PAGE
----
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Brookner on Brookner

As you may know, Anita Brookner is a doggedly private person. She rarely grants interviews and even less frequently talks about her works.

She considers herself an academic first and foremost, an art historian, an authority on eighteenth-century painting. She taught at and was eventually promoted to being a Reader at the Courtauld Institute, held the Slade professorship at Cambridge, and is a fellow at both King's College London and Murray Edwards College, Cambridge. She did not begin publishing novels until her early 50s. (She had already written book-length academic studies, including ones on Ingres, Watteau, and Greuze.) HOTEL DU LAC was written fairly early on in the spate of novels, while she was still in her mid-50s. (She has written twenty-four novels.)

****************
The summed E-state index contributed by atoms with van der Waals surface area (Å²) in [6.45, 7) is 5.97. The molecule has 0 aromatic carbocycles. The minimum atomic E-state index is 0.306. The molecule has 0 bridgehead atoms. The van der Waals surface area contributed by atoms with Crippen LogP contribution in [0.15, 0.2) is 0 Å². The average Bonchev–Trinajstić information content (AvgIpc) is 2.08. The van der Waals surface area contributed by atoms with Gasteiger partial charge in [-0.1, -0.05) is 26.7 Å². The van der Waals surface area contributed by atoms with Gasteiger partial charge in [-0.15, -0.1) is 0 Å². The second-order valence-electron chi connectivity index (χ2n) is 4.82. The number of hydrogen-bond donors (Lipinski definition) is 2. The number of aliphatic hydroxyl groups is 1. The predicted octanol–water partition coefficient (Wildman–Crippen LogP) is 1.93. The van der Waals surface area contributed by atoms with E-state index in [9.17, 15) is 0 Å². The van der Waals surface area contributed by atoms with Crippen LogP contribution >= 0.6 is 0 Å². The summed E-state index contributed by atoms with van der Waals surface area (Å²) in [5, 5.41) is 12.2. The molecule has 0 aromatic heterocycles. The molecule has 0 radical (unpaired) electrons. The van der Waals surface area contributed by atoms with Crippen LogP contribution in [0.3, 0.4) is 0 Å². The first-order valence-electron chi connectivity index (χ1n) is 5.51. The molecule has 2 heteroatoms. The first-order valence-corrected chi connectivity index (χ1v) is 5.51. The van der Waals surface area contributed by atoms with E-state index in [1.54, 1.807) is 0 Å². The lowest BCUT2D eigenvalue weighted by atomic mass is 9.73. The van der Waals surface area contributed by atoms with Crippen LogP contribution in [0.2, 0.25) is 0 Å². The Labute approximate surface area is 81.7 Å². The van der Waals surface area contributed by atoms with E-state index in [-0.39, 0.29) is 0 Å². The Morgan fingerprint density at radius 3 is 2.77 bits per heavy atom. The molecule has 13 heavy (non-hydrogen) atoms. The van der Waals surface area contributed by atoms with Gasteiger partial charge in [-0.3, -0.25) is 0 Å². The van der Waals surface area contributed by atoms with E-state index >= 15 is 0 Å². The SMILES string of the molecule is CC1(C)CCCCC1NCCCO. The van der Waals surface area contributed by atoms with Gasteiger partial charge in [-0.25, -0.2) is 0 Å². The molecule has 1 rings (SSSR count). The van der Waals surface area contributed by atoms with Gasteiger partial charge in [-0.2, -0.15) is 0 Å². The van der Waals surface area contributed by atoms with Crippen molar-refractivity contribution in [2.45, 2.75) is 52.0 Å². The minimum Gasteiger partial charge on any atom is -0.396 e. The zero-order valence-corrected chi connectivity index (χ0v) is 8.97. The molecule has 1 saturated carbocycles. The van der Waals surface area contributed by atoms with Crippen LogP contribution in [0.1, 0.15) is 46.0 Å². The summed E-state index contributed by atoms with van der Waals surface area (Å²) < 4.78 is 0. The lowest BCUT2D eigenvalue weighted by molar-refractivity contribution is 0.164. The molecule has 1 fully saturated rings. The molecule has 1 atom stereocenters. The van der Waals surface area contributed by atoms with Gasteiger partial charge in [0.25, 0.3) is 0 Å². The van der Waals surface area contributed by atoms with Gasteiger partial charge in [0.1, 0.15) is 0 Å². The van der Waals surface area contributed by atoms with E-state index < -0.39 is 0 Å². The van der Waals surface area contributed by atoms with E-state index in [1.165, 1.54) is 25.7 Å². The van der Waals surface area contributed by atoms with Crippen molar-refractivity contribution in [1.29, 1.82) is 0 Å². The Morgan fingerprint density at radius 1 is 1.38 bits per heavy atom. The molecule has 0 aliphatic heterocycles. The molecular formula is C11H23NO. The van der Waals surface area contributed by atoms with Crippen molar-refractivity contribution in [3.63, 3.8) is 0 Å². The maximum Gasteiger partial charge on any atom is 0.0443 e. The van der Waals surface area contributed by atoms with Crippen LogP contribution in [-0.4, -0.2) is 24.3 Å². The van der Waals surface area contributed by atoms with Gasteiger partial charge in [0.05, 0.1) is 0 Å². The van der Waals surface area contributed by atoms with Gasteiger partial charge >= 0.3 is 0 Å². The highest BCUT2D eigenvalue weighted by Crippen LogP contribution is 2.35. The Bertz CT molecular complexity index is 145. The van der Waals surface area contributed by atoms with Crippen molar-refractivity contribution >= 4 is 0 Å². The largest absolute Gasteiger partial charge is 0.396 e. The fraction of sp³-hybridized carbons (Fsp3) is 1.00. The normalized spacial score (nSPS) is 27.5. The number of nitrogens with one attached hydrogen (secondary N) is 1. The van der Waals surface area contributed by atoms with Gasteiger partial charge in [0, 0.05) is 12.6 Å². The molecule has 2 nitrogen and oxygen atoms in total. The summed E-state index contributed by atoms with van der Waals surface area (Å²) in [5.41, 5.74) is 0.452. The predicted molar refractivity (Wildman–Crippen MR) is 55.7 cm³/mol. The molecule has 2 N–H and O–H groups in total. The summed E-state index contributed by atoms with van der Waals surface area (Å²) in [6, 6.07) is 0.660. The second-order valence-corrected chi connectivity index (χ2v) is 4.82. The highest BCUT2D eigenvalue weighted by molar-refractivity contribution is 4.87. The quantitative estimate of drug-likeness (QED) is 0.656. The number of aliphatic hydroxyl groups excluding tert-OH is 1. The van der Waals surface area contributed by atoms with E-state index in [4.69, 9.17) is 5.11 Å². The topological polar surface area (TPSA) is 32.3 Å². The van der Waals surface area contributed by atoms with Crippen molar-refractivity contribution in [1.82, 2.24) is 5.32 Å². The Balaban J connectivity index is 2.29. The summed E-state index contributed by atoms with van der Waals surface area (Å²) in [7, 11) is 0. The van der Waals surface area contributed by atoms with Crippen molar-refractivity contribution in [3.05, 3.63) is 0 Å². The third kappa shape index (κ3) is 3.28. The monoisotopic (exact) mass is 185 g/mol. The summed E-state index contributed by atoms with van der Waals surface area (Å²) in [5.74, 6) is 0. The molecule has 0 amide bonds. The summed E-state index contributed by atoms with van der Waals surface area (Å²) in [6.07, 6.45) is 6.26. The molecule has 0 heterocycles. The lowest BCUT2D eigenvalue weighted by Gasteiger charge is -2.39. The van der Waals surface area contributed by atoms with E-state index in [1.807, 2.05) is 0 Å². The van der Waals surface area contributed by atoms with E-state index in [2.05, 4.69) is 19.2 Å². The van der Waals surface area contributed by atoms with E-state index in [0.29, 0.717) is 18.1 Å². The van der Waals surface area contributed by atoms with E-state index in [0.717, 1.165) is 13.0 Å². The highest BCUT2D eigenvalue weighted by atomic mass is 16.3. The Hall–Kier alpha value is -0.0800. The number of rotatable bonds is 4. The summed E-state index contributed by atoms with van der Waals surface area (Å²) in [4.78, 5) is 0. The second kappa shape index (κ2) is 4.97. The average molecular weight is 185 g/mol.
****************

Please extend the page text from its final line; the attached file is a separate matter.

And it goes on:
That said, in 2009, just before the publication of her last novel to date, she did grant an interview to the "Telegraph." I think the interviewer does a great job of capturing Brookner--or as well as anyone could. She's an illusive, elusive figure.

But one thing before we get to the interview: I ask you to remember that authors are not authorities on their own works. Texts slip away from authors because of the slippery nature of words themselves, because of the nature of linguistic construction. Novels and such are not nodes of psychology in need of analysts. In the end, it tells us little that William Faulkner had an affair in Hollywood or that F. Scott Fitzgerald had to contend with a mad Zelda. It may make the authors more colorful but their texts glide by, elide, and even occlude any biographical intent. Harold Bloom famously contended that authors are always in a struggle with their writerly forebears. But in many ways, an author is always in a struggle with her or his own text. Which shall be known, me or it?

That all said and with a grain of salt in tow, you can follow this link here to the interview. It is as evasive as one of Brookner's novels.

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